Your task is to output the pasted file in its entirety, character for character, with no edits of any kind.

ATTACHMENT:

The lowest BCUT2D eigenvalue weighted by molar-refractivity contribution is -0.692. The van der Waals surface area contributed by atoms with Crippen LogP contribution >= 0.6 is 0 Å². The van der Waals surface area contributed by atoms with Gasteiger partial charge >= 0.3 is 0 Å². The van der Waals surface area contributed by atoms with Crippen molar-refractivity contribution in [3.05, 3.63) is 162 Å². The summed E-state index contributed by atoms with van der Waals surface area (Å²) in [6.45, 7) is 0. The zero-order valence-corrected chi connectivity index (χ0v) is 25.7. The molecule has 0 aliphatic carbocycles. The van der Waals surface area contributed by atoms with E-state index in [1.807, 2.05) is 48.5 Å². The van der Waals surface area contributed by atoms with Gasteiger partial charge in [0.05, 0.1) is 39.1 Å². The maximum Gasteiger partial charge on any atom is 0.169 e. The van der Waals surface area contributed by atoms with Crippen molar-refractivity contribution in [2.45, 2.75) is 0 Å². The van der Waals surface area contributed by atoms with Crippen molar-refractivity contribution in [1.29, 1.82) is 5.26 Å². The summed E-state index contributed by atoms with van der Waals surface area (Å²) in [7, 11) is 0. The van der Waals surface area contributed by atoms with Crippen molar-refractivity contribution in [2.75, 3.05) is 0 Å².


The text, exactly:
The lowest BCUT2D eigenvalue weighted by molar-refractivity contribution is -0.692. The van der Waals surface area contributed by atoms with Crippen LogP contribution >= 0.6 is 0 Å². The van der Waals surface area contributed by atoms with Gasteiger partial charge >= 0.3 is 0 Å². The van der Waals surface area contributed by atoms with Crippen molar-refractivity contribution in [3.05, 3.63) is 162 Å². The summed E-state index contributed by atoms with van der Waals surface area (Å²) in [6.45, 7) is 0. The zero-order valence-corrected chi connectivity index (χ0v) is 25.7. The molecule has 0 aliphatic carbocycles. The van der Waals surface area contributed by atoms with E-state index in [1.807, 2.05) is 48.5 Å². The van der Waals surface area contributed by atoms with Gasteiger partial charge in [0.05, 0.1) is 39.1 Å². The maximum Gasteiger partial charge on any atom is 0.169 e. The van der Waals surface area contributed by atoms with Crippen molar-refractivity contribution in [2.45, 2.75) is 0 Å². The van der Waals surface area contributed by atoms with Crippen molar-refractivity contribution in [1.29, 1.82) is 5.26 Å². The summed E-state index contributed by atoms with van der Waals surface area (Å²) in [7, 11) is 0. The van der Waals surface area contributed by atoms with Crippen molar-refractivity contribution in [2.75, 3.05) is 0 Å².